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140 Review of the HTDS Draft Final Report reported and imputed milk consumption on the dose-response analyses needs to be evaluated further. The basic objective of the statistical analysis was to determine whether there was a cause-effect relationship between the occurrence of various thyroid diseases and the magnitude of exposure to 13~{ released from Hanford in the period in question. That was appropriately addressed by modeling the relationship between dose and the probability of occurrence of a thyroid disease. The HTDS also considered a reasonable set of potential confounding variables for thyroid disease. However, there was overreliance on the maximum- likelihood fitting of the linear dose-response model; for several of the important outcome variables (such as thyroid carcinoma), the mode] failed to converge. When the linear model as described failed to converge, an analysis could have been conducted with four or five dose groups and the average value of dose in each category could have been used as the predictor variable. That would probably have resulted in successful convergence of the mode! and retained reasonable power to detect an effect. Dose-response analyses with stratification on geostrata are needed because the HTDS tabulations showed that rates of several types of thyroid disease tended to be higher in areas with low fallout. That means that the geostratum differences would induce a negative association between I'll and thyroid-disease rates and might have masked a positive association between thyroid dose and disease. The HTDS investigators took care to examine the results for study participants who proved never to have been in the dosimetry area during the time of ]3~] exposure (the out-of-area participants). They performed sensitivity analyses to determine the impact of possible dose misestimation for those subjects and found it to be small. However, the HTDS investigators made no attempt to mode! the out-of-area doses for persons who were included in the main analyses. That is, if a person was in the dose-assessment area for only part of the time when there were IT releases, they

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Summary of Responses to CDC's Questions 141 calculated his or her dose only for the time that he or she was in the dosimetry area. They implicitly assumed that the dose was zero for any time when the person did not reside in the area. No attempt was made to conduct a sensitivity analysis to evaluate how that assumption could have affected the results. Their approach to this issue could have led to attenuated or biased results in that it potentially estimated total fallout doses for some people but only partial doses for others. The HTDS investigators performed an adjusted comparison of the number of thyroid cancers found in the study versus the number that would be expected in the general US population (without radiation exposure) and found no difference. But there was a great deal of uncertainty in the comparison because the degree to which thyroid screening alters the number of thyroid cancers found is not well known. The subcommittee believes that the HTDS emphasis on analyses of subjects in the study rather than on comparisons with the general population is appropriate. There are sizable uncertainties in the doses reconstructed for individuals because of residential and, especially, dietary histories and because of the imprecision related to the source term, meteorologic conditions, pasture deposition, milk ]3~], source of milk, and iodine metabolism needs to be taken into account. it seems clear that analyses need to address the uncertainties explicitly, and the confidence intervals and the strength of the conclusions have to reflect them. ARE THE PRESENTATION AND THE DISCUSSION OF RESULTS COMPLETE? One of the difficulties that the subcommittee encountered while reviewing the work of the HTDS is that the method that was used to calculate the doses is not clearly descnbed in the documents that it was given. That information presumably is scattered in the large number of documents that were prepared by the HEDR project and the HTDS in the course of their work. it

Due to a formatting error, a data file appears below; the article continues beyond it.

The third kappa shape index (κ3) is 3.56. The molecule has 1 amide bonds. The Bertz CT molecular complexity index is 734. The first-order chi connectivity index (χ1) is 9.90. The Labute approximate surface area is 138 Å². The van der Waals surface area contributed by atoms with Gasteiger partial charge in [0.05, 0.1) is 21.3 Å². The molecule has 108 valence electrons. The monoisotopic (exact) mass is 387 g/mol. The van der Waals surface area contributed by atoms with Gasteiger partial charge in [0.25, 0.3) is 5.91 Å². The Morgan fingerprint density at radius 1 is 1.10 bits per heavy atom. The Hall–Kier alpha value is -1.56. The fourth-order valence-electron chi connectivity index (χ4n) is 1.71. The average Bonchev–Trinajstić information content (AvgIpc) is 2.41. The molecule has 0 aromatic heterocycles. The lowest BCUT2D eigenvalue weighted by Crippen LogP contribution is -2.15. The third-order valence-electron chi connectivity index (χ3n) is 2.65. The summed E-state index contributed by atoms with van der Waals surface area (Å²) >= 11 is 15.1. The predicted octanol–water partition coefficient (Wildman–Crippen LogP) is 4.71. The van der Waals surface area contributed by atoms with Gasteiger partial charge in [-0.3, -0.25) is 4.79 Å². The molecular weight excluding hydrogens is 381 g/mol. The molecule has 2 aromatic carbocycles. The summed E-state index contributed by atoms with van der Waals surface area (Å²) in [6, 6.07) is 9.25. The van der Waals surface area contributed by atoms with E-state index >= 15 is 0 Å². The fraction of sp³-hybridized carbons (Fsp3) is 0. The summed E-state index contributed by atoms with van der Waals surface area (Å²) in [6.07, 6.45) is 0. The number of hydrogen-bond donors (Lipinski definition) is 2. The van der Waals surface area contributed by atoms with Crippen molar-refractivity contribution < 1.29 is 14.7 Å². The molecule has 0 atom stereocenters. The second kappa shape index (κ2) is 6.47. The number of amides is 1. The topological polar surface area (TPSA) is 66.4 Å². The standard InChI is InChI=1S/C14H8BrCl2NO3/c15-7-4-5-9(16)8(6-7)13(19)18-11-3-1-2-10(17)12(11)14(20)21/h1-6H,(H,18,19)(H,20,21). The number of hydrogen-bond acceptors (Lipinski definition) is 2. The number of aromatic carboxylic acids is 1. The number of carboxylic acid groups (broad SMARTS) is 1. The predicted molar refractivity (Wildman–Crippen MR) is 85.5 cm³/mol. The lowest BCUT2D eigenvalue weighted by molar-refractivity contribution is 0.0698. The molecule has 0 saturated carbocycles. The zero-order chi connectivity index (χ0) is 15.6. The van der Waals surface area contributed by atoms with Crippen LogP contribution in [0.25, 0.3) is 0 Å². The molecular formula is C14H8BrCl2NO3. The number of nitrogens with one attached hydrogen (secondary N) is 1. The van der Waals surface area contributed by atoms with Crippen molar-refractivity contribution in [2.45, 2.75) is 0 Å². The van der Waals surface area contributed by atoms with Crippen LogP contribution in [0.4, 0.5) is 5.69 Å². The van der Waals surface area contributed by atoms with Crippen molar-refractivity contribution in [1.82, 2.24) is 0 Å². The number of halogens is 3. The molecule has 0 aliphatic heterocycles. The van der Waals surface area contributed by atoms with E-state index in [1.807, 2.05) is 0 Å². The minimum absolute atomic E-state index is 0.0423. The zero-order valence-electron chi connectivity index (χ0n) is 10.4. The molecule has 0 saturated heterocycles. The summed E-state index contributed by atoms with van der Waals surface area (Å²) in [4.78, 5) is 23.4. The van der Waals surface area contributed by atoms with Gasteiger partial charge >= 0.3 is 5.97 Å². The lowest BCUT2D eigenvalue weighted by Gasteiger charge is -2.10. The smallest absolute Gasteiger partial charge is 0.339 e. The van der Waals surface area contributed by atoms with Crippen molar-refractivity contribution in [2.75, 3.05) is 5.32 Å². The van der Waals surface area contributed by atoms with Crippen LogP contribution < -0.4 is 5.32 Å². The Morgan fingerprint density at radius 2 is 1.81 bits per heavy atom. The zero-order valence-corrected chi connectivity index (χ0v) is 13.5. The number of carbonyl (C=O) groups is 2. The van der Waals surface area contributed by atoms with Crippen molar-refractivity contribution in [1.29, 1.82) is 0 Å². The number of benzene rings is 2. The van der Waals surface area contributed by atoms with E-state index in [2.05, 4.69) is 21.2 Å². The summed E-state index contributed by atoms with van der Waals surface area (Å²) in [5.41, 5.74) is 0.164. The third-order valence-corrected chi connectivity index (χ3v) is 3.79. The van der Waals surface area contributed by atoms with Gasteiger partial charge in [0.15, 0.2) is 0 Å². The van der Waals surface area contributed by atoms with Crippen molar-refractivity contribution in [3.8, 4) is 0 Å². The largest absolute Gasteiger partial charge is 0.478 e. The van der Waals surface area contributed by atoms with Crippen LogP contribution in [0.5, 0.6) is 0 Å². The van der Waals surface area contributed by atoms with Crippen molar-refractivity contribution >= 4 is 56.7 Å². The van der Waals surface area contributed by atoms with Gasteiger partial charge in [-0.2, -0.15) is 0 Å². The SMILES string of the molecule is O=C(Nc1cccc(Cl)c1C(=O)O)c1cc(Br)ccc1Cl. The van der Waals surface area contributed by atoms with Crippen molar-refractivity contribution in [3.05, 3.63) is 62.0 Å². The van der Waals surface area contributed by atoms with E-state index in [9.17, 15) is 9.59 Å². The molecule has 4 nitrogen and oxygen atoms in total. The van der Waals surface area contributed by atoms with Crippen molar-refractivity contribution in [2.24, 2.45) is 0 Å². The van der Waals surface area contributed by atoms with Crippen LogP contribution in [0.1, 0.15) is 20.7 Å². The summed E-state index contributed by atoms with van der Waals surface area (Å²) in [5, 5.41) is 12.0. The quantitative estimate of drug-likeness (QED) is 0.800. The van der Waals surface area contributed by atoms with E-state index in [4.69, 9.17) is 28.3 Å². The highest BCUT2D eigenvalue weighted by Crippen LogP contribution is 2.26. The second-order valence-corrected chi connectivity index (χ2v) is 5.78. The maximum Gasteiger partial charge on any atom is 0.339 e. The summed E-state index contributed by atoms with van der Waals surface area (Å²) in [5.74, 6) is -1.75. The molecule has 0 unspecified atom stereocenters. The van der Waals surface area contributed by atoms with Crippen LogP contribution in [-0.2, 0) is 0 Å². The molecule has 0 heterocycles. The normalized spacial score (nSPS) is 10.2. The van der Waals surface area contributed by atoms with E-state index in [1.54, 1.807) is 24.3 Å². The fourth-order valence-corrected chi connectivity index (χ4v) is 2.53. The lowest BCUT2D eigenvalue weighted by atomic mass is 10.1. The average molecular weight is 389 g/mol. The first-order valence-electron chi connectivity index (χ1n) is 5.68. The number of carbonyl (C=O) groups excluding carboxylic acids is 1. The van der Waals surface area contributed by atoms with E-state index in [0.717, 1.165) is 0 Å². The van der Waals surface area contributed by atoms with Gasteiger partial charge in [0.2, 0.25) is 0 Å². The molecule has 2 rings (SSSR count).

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142 Review of the HTDS Draft Final Report would be helpful to have access to a single document in which the HEDR work is summarized, the results provided to the HTDS are clearly described (with their strengths and weaknesses), and the ways in which the HTDS made use of the HEDR results to estimate individual thyroid doses are described in detail. It is unclear to the subcommittee how the uncertainties in the thyroid doses were estimated by the HTDS and the degree to which they might have been underestimated. In part, the lack of clarity reflects the lack of a single source that describes the dose modeling, including the coefficients and the uncertainty factors. There is a need to address explicitly the magnitude of the uncertainties associated with residential and dietary histories. There is a substantial description of how the dosimetry-related data were collected from people but relatively little information on how they were used. The input into the CIDER program is described as "scenarios", but these are not explicitly described, in particular how the scenarios were constructed from the data. There are a number of references to the use of default values in the CIDER program, but there is no discussion of which parameters used default values or of the degree to which default values changed as life circumstances changed for a given person (for example, if a person moved from a farm to a city). A tabular presentation of the pathways to diagnosis would help the reader to assess how the final diagnoses were assigned. Assignments were made in more than one way for each of the clinical outcomes. A table for each diagnosis with a list of the methods of diagnosis and the number of times each was used should be included in the full report, and these data should be looked at for indications of unsuspected ascertainment bias. Dosimetry-error issues apparently were not fully treated in the analysis of the study power. The same issue is raised by the results, in particular, ignoring dosimetry error could lead to unrealistically narrow estimates of the confidence limits that should be applied to the estimated parameter values. It is unlikely that the estimated dose-response relationships would change in an